But my visitor wasn't actually interested in hanging out with me. When I picked her up and carried her to my back step to introduce her to my daughter Suzanna, she jumped from my arms and sauntered to the back gate. Slipping through it, she rolled on the driveway for a good back scratch and disappeared around the corner of our fence. So I shrugged and headed to the pea patch to collect a few snap peas for supper.
Within moments, a huge hullabaloo arose from the host of sparrows in the bush across the alley, with one of them wailing loudly, over and over. I went and looked over the fence, and there was the black and white cat with a small sparrow in her mouth, wings akimbo. "Did you have to do that?" I said. "It's hard to be friends if you kill my other friends." She slunk off down the alley with her prize, and I had to wonder if she'd silenced one of the little voices that I'd been hearing in my birdhouse before they fledged last week. If only her owner had put a bell on her collar!!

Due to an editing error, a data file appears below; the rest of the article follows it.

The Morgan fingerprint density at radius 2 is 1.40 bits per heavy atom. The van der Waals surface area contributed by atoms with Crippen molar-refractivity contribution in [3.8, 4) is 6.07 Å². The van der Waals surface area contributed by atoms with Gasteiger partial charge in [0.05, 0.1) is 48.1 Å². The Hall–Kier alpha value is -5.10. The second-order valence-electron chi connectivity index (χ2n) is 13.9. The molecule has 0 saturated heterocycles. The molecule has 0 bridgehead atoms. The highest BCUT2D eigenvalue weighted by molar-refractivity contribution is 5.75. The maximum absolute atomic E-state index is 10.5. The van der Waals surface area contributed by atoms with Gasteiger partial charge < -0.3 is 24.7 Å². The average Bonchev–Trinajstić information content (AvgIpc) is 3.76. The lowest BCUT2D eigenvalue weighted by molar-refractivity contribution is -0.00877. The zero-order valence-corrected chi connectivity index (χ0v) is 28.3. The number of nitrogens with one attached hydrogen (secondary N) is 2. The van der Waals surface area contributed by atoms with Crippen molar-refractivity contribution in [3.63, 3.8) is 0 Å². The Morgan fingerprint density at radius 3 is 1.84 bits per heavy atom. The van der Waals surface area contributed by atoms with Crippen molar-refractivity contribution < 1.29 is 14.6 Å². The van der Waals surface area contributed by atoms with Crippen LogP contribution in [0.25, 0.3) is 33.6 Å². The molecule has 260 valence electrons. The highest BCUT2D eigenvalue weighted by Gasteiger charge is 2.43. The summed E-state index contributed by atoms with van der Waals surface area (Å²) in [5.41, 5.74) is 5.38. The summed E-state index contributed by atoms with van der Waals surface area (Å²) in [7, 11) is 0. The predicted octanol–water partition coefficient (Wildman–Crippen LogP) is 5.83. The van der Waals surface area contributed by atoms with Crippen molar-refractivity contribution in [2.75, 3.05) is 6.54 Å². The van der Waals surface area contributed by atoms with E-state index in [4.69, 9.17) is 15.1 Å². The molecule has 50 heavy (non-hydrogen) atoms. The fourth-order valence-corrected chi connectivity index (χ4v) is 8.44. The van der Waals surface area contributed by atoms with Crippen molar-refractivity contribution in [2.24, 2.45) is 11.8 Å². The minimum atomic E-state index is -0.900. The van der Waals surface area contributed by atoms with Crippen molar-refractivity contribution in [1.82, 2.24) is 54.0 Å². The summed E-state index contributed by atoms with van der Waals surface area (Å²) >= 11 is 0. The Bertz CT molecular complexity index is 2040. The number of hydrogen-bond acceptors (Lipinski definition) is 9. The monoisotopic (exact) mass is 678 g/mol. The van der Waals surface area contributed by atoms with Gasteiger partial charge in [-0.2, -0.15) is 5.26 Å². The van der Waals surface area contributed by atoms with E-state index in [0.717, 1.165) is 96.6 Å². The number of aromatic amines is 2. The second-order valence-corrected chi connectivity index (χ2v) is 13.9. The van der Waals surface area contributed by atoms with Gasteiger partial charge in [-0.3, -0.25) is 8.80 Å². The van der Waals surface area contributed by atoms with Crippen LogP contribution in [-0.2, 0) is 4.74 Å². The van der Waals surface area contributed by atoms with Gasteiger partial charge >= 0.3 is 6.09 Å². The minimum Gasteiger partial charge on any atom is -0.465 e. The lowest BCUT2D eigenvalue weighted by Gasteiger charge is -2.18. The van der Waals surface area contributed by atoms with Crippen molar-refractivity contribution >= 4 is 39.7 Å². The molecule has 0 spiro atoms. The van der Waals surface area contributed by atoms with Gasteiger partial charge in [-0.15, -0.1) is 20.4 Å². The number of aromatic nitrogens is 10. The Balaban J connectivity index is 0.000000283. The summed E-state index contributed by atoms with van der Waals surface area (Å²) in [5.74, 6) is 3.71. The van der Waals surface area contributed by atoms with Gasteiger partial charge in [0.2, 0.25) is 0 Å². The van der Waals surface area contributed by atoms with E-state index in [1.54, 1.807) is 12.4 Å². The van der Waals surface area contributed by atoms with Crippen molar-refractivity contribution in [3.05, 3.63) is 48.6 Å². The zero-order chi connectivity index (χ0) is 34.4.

The flock of sparrows (properly known as a quarrel or host) returned to the bush for a time of reflection on their friend's life, I kid you not. What had been a noisy group -- hence the choice of the word quarrel by whomever decided on bird group names -- was extremely still and subdued. They sat in near silence, barely moving, and it seemed as though they were taking turns offering a few words of remembrance about the one killed by the cat.
As human beings, it's too easy to think that we are the only truly sentient beings, able to reflect on the meaning of our lives and other big questions. But the truth of the matter is that we don't really understand the thought processes of other creatures, their feelings, communications, or aspirations. We assume they are less intelligent than we are, and we assert our will over them all too easily, especially when they cause us some sort of inconvenience. But what if every life is just as valuable as mine?